Kelowna, B.C. – It may be Earth Week, but the Okanagan Basin Water Board (OBWB)’s release of its annual $350,000 in grant funding this week will have an impact all year long, with long- term benefits for water. It’s all part of the board’s Water Conservation and Quality Improvement (WCQI) Grant Program.
This week, the local government agency is contacting 16 local governments, non-profits and others who were successful with their grant applications. In all, the OBWB received 22 applications with a total ask of $587,637.
“There was a very good response to the call for applications,” says Carolina Restrepo-Tamayo, OBWB’s Operations and Grants Manager, adding application numbers were back to pre-COVID levels.
Each year, the OBWB’s board of directors adopts a theme for additional consideration when reviewing applications. This year’s theme was “from data to action for community resilience,” encouraging the use of open data developed by the OBWB and others to address Okanagan water challenges.
One of the successful applicants was City of Kelowna for its project “Marinas and drinking water intakes on Okanagan Lake: A data-guided assessment of potential effects of a proposed marina in Sutherland Bay on the Poplar Point intake.” The project will make use of the OBWB’s LiDAR bathymetry data, looking at water depth, as well as information from its Okanagan Basin Water Quality Database.
“It is a very relevant topic,” explained Restrepo-Tamayo. “Development is going to happen and there will likely be more boating on Okanagan Lake. What is the impact of this on water quality? The more aware we are of the issues, the more communities will be able to address concerns,” she said, adding that the study results and proposed solutions may help other Okanagan municipalities when reviewing marina applications.
Another project funded this year is a “Lower Chute Creek Restoration and Reconstruction” project led by the recently-formed Chute Creek Stewardship Society. The project on an Okanagan Lake tributary will address flood protection for residents, but also work with Penticton Indian Band and Okanagan Nation Alliance to include traditional ecological knowledge in creek restoration efforts to bring back the salmon. “It’s a very good example of how a community can come together with a collaborative project to improve and protect water quality,” noted Restrepo-Tamayo.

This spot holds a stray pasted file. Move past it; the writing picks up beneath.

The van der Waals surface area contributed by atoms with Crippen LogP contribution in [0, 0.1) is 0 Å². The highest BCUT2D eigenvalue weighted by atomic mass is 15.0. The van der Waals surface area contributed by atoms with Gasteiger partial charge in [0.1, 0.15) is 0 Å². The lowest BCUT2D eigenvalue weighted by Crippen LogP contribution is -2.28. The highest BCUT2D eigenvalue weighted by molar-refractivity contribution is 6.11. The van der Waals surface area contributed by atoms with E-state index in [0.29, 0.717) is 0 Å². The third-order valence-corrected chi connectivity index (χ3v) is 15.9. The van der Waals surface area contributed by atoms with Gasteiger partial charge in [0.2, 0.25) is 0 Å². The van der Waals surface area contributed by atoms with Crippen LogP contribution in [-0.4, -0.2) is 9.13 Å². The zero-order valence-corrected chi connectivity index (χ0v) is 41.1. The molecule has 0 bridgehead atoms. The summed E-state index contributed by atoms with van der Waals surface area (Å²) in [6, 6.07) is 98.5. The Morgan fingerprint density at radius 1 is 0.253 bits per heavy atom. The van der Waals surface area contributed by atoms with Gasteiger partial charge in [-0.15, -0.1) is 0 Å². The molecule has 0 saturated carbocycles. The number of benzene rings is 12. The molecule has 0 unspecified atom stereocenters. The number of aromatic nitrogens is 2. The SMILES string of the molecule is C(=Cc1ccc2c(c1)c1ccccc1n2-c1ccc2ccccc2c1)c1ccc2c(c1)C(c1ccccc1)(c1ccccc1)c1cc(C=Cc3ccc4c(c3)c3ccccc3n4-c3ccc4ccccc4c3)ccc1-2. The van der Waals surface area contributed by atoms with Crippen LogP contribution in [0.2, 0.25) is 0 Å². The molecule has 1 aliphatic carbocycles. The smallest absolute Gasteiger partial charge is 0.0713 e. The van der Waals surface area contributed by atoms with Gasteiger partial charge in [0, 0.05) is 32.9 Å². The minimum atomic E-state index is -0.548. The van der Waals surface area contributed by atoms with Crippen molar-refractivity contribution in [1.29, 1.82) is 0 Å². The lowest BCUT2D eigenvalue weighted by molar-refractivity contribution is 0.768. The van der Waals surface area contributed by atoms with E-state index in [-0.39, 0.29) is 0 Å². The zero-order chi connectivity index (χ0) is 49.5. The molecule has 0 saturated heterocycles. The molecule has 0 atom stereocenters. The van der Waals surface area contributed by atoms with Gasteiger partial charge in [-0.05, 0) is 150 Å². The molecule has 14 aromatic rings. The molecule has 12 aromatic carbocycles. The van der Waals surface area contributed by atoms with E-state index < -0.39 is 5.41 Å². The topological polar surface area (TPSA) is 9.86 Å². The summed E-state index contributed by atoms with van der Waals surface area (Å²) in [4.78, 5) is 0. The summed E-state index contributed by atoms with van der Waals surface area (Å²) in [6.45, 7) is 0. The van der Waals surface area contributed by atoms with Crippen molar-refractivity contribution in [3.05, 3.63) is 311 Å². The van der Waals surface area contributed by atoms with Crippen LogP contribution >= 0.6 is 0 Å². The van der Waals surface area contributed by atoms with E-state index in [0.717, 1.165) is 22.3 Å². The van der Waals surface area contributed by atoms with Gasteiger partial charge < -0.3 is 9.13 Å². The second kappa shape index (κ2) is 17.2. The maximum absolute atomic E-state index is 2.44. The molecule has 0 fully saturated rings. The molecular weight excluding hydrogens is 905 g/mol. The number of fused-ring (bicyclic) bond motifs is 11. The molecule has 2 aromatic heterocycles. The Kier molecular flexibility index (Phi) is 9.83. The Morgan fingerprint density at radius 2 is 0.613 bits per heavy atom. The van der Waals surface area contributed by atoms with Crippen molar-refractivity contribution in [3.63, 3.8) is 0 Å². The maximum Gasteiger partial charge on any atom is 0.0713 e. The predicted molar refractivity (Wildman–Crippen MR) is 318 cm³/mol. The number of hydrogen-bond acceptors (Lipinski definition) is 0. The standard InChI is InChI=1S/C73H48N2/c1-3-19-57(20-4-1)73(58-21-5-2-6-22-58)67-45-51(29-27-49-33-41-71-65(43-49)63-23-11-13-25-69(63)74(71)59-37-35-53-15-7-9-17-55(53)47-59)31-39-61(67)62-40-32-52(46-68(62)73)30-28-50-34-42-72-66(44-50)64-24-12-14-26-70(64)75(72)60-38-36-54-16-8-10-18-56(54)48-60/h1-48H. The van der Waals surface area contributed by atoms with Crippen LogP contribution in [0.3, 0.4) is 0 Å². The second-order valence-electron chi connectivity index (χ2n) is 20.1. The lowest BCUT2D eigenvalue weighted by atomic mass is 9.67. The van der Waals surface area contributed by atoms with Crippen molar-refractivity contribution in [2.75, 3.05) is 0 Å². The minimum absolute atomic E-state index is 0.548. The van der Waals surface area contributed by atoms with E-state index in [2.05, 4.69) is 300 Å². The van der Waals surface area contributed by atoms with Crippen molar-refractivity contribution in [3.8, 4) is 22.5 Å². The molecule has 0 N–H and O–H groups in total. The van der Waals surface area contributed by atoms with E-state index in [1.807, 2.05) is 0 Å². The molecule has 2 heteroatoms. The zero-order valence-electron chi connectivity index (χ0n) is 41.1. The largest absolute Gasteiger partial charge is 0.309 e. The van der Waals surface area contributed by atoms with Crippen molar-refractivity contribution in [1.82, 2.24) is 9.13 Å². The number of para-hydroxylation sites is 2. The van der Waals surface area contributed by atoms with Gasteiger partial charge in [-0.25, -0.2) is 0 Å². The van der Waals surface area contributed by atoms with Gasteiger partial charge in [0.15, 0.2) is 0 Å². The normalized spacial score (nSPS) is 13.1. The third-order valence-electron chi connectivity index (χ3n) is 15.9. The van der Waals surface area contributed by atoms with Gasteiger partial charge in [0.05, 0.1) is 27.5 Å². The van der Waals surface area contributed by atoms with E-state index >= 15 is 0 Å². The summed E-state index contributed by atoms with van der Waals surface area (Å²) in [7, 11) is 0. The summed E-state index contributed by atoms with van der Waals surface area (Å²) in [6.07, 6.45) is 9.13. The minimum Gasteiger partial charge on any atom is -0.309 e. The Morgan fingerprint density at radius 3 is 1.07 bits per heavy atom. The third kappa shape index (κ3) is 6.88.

Okanagan Nation Alliance also received funds for an “Okanagan Reservoir Operation–Optimization Guidance” project. As noted in their application, “historically, reservoir management was largely focused on retaining water to support summer irrigation needs.” Today, reservoir managers also have to manage for flooding, drought, and environmental flow needs to help ensure a healthy aquatic ecosystem. This project will review current management practices, capture historical syilx knowledge and perspectives on water management, and result in a guide to help reservoir managers meet the challenges they are facing.
“This is a great example of merging Indigenous knowledge and western science,” Restrepo-Tamayo said, adding that it will include input from local First Nations, as well as local government, water utilities and provincial staff. “The guide will help address the challenges of today and in the years ahead as we continue to see the impacts of climate change on water availability.”
Including grants and in-kind donations from others, this year’s projects have combined budgets of over $3.37 million going toward water improvements in the Okanagan.
Since the WCQI program began in 2006, and with this latest award of 16 grants, the board has now provided 331 grants to Okanagan non-profits, First Nations, local governments and irrigation districts, worth more than $5.82 mill. in total.
For a full listing of this year’s funded projects and more information on each, please see below. For more information on projects funded over the past 17 years, visit our WCQI database at https://www.obwb.ca/wcqi_project/.